As such, May went for a customs union.

 

Quote

I don't believe there isn't a technology solution when the World can create numerous covid vaccines within a year of a pandemic.

There isn't, whether you believe it or not is irrelevant.

 

Quote

The EU were unwilling to seriously look into a technology solution for the Irish border because of their ulterior motives which were to keep the UK in the EU.

Nope, the technology doesn't exist, and what does exist relies on people being honest (legitimate business), if you're a criminal it doesn't catch you!

 

For that, you have to stop and search.

 

Quote

Now that Brexit has happened the EU should stop sulking and behave like big boys and girls and engage in sensible discussions to end all the nonsense about the Irish border situation.

Ahhh, because you got precisely what you were told you would get, it's the EU's fault....

 

...didn't see that one coming! :loopy:

Edited by Magilla

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7 minutes ago, West 77 said:

As I previously stated the Good Friday Agreement needs updating.  Throughout the UK there are CCTV cameras on all the major roads and the same should apply on the Northern Irish border with Ireland. Throughout the World borders are monitored using modern day technology. Theresa May put forward a sensible technology solution for the Irish border problem. I don't believe there isn't a technology solution when the World can create numerous covid vaccines within a year of a pandemic.  The EU were unwilling to seriously look into a technology solution for the Irish border because of their ulterior motives which were to keep the UK in the EU. Now that Brexit has happened the EU should stop sulking and behave like big boys and girls and engage in sensible discussions to end all the nonsense about the Irish border situation.

It needs updating now, it didn't before Brexit. Brexit was a unilateral decision by the UK so it is the UK who needs to come up with answers. Pointing at the EU and accusing it of 'sulking' is, with all due respect, a diversionary tactic that the UK government and its devote supporters love to use. It is also completely counter productive. 

 

A tech solution to the problem would be great, I am a tech-head and Information Specialist, so I am going to spend some time explaining how this would work, in practice, with modern-day equipment (Gotta love Bank Holidays! Also, I could quite literally write a 500 pager on all the ins and outs, but I will spare you, so this is just headlines in plane language):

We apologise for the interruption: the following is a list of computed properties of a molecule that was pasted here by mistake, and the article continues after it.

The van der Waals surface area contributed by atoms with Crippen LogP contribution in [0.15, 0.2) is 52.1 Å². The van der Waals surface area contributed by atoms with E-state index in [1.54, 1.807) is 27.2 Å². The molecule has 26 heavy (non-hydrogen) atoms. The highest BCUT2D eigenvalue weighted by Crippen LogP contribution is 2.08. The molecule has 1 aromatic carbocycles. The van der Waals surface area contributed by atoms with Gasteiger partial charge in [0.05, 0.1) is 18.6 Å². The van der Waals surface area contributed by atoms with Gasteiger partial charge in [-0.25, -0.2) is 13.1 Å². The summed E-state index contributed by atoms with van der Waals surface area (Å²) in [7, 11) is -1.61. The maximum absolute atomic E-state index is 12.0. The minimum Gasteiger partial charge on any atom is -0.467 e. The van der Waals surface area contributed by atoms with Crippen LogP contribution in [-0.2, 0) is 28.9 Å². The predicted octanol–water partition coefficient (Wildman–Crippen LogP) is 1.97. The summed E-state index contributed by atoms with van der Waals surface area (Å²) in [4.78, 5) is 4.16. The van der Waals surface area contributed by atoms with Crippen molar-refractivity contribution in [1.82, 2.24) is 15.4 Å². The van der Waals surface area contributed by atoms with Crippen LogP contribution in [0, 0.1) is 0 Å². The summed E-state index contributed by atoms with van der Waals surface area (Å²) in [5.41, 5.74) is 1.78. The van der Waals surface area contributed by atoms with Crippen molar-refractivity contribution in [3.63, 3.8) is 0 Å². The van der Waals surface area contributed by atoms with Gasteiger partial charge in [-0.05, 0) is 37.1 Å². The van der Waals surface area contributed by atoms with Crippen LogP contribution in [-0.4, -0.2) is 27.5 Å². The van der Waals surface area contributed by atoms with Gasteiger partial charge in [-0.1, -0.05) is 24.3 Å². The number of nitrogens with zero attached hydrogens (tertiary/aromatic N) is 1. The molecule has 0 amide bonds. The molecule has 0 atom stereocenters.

Input:

 

Every movement across the border gets captured on video camera (CCTV), the vehicle details, contents and occupants get checked via a passive RFID system. For both of these to work properly the vehicle has to cross a narrow-gate barrier at a low speed. 

 

For this to work: Anything going over the border requires an RFID chip in a position that can be read from within a meter outside of the vehicle (this will already be difficult, the working range of passive RFID tends to be much shorter, to counter that active RFID could be used, but then each chip has to have a power source which will just make life a whole lot more complicated). Each occupant needs to have an RFID enabled passport (smart passport) on them. 

 

These narrow-gate barriers need to be placed at EVERY border crossing between NI and ROI. Estimated cost of £250,000/gate to install, 24/7 staffing required, maintenance contracts required. Wiki estimates 300 crossings. 75,000,000 just for install on one side of the border, actually quite cheap!

 

Processing: 

 

This is where the fun starts, each RFID code needs to be aligned to a central database system, probably consisting of three 'buckets' - Persons, Vehicles, Goods. You mandate a 'disc' in the windscreen of each vehicle in ROI/NI and each vehicle coming into either country. These can probably be sold for around £10 including P/P so not the end of the world.

 

People will HAVE to have a smart passport, otherwise they can not cross the border, this will require a change in law, remember when Labour wanted mandatory ID? Yup, that will not go down well, will it? Anyway, the technology exists, at the narrow-gate barrier the occupants all have to have their passport scanned.

 

Goods, this is where the logic argument of a tech solution fails (which the EU knows), everything crossing that border will have to comply with the legislation either side of the border, in theory you can stick a 4 pence RFID chip on each item, M&S sandwich, Home Bargain Kettle, Levi's Jeans, Covid Vaccine... Essentially you are adding a 4p tax to every product crossing the border, some might call it a tariff.

 

Once you have done that, the data of that chip needs to be entered into a database, big data has solutions for this, but we are talking about an epic scale here with a very time-sensitive process involved, after all, you don't want folks sitting at the border whilst this check takes place. This whole system will easily cost billions. Think of the Heathrow luggage handling fiasco in Terminal 5, it uses this technology in a CONTROLLED environment, so not a haphazard, ramshackle collection of vehicles. The chances that this system will work appropriately is pretty much null and void. But, try and install it and the 27 billion spaffed on PPE and Track and Trace will pale in comparison. But it's a price to pay for peace in NI, so let's go with it? I don't think so. Not only that, it will take decades to implement, it does not fix anything in the short term. 

 

Output: 

 

So... you get through the narrow-gate and all of a sudden the system indicates a problem with something that occurred in the process, the police/borderforce pull you to one side and ask to check your vehicle manually. It turns out you haven't filled in the paperwork for that Home Bargain Kettle. It gets seized. Just to have that functionality you will need a legal force active on the borders at all times. 

 

Conclusion: 

 

It's a pipedream far beyond reality. Sorry, not going to happen. Other solutions?